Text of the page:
Monday, March 22, 2010

Windows Phone 7 - A party pack of sweets for developers

They are playing advertisements for Pascall's Party Pack on TV at the moment. The tag line is "All sweets you love, and one you can't stand." That pretty much sums up Windows Phone 7 for developers. Lots of goodness with a few things that may leave a bad taste in your mouth.

Despite the name, Windows Phone 7 Series is not a successor to Windows Mobile 6.x. Instead the name is a marketing nod towards Windows 7. Although both WP7 and WM6 are based on Windows CE, there is no resemblance at a higher level. From a user point of view, WP7 is closer to the iPhone than to WM6. A more accurate name would be Windows Phone 1.

After far too much time reading, watching and playing, here are my thoughts on WP7 as relates to development:

  • Development is done in c# and Silverlight/XNA. While native code would be nice, C# is easier to get into than Objective C. I haven't used either Silverlight or XNA previously but they look a lot more promising than the XP era Windows Forms used by Windows Mobile.
  • The tools are much better than those for the iPhone, and free
  • Push notifications look at lot easier to do than on the iPhone
  • Apparently xbox live integration is really good (I wouldn't know)
  • There are metric shitloads of tutorials, walk throughs and documentation (Twitter apps are the new hello world)
  • Games programming looks really, really nice

  • The tools don't work well in virtual machines. You can make it work in a Win 7 32bit VM but it will run like a dog. The tools don't work at all in Win 7 x64. If you don't want to install onto your main system, you can try booting from a virtual hard drive.

  • No database support (apparently it's not necessary coz you have xml and the cloud). SQL Server CE is built into the rom, but no access is provided.
  • No multitasking (push notifications only)
  • No access to the file system. Application files all go into Isolated Storage in the app folder.
  • No "sideloading" of applications. Apps can only be installed from the Marketplace, or by Visual Studio
  • No built in file synchronisation (it's this cloud thing again).
  • No Silverlight support in Windows Mobile 6.x (but there is Silverlight for Symbian wtf) and no Win forms support in WP7. I.e. even if your win mobile app was written in c# it needs to be rewritten for WP7.
  • Limited APIs (no access to contacts, no sockets, ...)
  • No native code - no c, c++, pascal etc (and thus no firefox :()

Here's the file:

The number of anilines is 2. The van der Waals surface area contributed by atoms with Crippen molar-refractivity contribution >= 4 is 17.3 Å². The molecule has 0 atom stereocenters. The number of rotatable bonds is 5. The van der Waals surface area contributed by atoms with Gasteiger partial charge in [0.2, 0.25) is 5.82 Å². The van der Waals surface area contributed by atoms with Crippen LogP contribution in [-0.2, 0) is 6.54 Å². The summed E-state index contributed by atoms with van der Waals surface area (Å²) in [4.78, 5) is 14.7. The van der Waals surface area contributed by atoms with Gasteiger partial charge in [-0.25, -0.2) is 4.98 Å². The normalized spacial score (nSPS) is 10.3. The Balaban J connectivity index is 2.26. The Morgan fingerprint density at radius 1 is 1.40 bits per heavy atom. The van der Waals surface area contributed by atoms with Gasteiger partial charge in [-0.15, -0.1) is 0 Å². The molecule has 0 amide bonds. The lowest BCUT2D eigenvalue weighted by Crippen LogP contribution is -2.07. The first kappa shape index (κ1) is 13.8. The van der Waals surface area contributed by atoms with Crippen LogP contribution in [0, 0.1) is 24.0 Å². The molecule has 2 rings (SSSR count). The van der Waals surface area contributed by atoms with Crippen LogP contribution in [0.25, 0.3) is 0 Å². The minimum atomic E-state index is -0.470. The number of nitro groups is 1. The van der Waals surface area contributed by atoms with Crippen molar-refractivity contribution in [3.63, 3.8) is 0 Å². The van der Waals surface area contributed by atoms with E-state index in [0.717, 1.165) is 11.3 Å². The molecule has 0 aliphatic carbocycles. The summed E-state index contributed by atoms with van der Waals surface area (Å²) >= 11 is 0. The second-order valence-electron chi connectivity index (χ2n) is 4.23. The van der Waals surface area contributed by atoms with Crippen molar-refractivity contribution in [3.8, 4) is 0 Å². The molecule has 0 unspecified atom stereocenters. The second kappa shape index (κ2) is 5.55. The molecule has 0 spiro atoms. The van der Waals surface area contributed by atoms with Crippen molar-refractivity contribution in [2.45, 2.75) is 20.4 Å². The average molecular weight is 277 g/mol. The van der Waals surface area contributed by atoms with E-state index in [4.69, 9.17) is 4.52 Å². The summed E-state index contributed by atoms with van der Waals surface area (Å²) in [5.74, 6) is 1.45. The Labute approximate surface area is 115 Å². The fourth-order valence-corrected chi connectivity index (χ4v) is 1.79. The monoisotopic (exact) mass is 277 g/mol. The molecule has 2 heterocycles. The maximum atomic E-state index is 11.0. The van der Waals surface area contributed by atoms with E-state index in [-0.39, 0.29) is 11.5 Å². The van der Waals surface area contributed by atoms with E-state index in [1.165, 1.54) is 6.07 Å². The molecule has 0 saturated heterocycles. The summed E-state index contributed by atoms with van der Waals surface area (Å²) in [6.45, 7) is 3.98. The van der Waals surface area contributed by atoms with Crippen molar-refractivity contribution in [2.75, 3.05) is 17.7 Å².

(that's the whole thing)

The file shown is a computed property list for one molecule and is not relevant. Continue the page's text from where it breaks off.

I haven't felt this conflicted since the vfr 1200. Some nice things balanced by some not so nice.

As mentioned, so this is essentially version 1. Some of the issues are planned to be fixed after the initial release (copy/paste, database access).


Windows Phone 7 tools
Code samples
Developer network
Mix10 videos (check out the keynote)
UI Guide

Get started in Silverlight
Get started with Silverlight in WM7

Example apps
Twitter client
Another twitter client (Scott Gu)
Sqlite database

Artificial Ignorance
Mobile development


Jan Derk said...

Android is quite a bit more attractive as it solves most negatives of Windows Phone 7 development.

It has multi-tasking, runs wherever Eclipse runs, has native SQLite database support and allows you to run native code.

The moral issue I don't like about IPhone and WP7 development is that there are two kinds of applications: Apple/Microsoft ones and the rest of the world who are not allowed to run in the background/natively.

With Android you can do as you please.

Sean said...

I spent a fair amount of time yesterday playing with an android phone, the nexus 1. It's quite nice.

From a user point of view, I dislike the locking down of (and general dumbing down) phones such as the iPhone and wp7.

I don't know which way I will jump yet.

Lars Fosdal said...

One of the few benefits of the locked down appstores, is that the chance that apps you download contain malware, is fairly low.

About the WP7 tools: The inability to run well in a VM is really strange. I mean, if you can run other VMs inside their own VMs - why not this one? That said - writing WP7 apps is almost too easy. There will be a flood of junkware.

Sean said...

The problem is that the emulator needs directx 10 to run well. The vms I have used only support dx9.

There is an additional problem with Win7x64 causing the emulator to hang in a vm.

LDS said...

I see they got the same BorCodeDero road to ape whatever the "other ones" made instead of pursuing their own road. It looks that smarphones instead of becoming PC little siblings are going to be "dumbphones", candy shops for lusers with little more to do than using faceboog and some games.
It looks I will return to plain phones, as long as smartphones turn into dumbphones. A netbook or the like will fill the lacking capabilities.

Ron said...

I don't see anything to be conflicted about. That's a seriously lame feature set. No local DB makes me wonder why you'd ever write anything but a web app to reach this device. There's a few other things on your "yuck" list that I find astonishing as well. I mean seriously, you can't get to the contacts? Is that for real? I've done no research on this so I can only go off what you say. But that's beyond lame if it's indeed true.

In any case, as a business app developer I haven't seen a scenario where I thought it wise to waste development costs on phone specific software. Perhaps organizations others deal with can enforce the same kind of phone on everyone, but I haven't seen one yet. My last full time employer had people with iPhones, Blackberry, Palm. And if I went back today I'm almost 100% certain I'd find some Droids. I couldn't imagine writing anything other than a mobile web app for them or anyone I've dealt with since.